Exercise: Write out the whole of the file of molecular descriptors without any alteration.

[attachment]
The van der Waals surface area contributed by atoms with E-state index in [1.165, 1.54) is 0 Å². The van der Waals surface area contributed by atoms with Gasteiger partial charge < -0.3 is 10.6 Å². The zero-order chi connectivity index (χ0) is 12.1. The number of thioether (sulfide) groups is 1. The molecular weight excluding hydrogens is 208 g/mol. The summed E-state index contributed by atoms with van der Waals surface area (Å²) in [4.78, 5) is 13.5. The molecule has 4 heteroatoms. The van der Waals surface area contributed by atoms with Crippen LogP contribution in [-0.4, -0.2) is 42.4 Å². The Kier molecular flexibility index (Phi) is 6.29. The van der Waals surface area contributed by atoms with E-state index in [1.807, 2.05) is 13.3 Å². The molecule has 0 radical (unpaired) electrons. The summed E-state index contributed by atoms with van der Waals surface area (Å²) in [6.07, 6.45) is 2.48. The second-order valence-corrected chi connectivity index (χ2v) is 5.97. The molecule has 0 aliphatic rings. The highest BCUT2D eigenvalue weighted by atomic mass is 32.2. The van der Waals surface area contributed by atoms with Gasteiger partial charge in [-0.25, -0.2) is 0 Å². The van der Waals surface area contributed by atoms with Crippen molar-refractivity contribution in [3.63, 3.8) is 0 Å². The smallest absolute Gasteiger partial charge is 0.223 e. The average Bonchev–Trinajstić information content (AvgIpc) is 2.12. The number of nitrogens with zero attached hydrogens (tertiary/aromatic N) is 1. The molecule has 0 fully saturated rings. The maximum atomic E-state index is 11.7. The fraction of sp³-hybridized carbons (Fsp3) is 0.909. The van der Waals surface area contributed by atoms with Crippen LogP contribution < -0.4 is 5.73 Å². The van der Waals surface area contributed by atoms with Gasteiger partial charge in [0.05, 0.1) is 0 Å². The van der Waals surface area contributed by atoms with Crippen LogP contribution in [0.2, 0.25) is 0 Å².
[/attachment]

The van der Waals surface area contributed by atoms with E-state index in [1.165, 1.54) is 0 Å². The van der Waals surface area contributed by atoms with Gasteiger partial charge < -0.3 is 10.6 Å². The zero-order chi connectivity index (χ0) is 12.1. The number of thioether (sulfide) groups is 1. The molecular weight excluding hydrogens is 208 g/mol. The summed E-state index contributed by atoms with van der Waals surface area (Å²) in [4.78, 5) is 13.5. The molecule has 4 heteroatoms. The van der Waals surface area contributed by atoms with Crippen LogP contribution in [-0.4, -0.2) is 42.4 Å². The Kier molecular flexibility index (Phi) is 6.29. The van der Waals surface area contributed by atoms with E-state index in [1.807, 2.05) is 13.3 Å². The molecule has 0 radical (unpaired) electrons. The summed E-state index contributed by atoms with van der Waals surface area (Å²) in [6.07, 6.45) is 2.48. The second-order valence-corrected chi connectivity index (χ2v) is 5.97. The molecule has 0 aliphatic rings. The highest BCUT2D eigenvalue weighted by atomic mass is 32.2. The van der Waals surface area contributed by atoms with Gasteiger partial charge in [-0.25, -0.2) is 0 Å². The van der Waals surface area contributed by atoms with Crippen molar-refractivity contribution in [3.63, 3.8) is 0 Å². The smallest absolute Gasteiger partial charge is 0.223 e. The average Bonchev–Trinajstić information content (AvgIpc) is 2.12. The number of nitrogens with zero attached hydrogens (tertiary/aromatic N) is 1. The molecule has 0 fully saturated rings. The maximum atomic E-state index is 11.7. The fraction of sp³-hybridized carbons (Fsp3) is 0.909. The van der Waals surface area contributed by atoms with Crippen LogP contribution < -0.4 is 5.73 Å². The van der Waals surface area contributed by atoms with Gasteiger partial charge in [0.05, 0.1) is 0 Å². The van der Waals surface area contributed by atoms with Crippen LogP contribution in [0.2, 0.25) is 0 Å².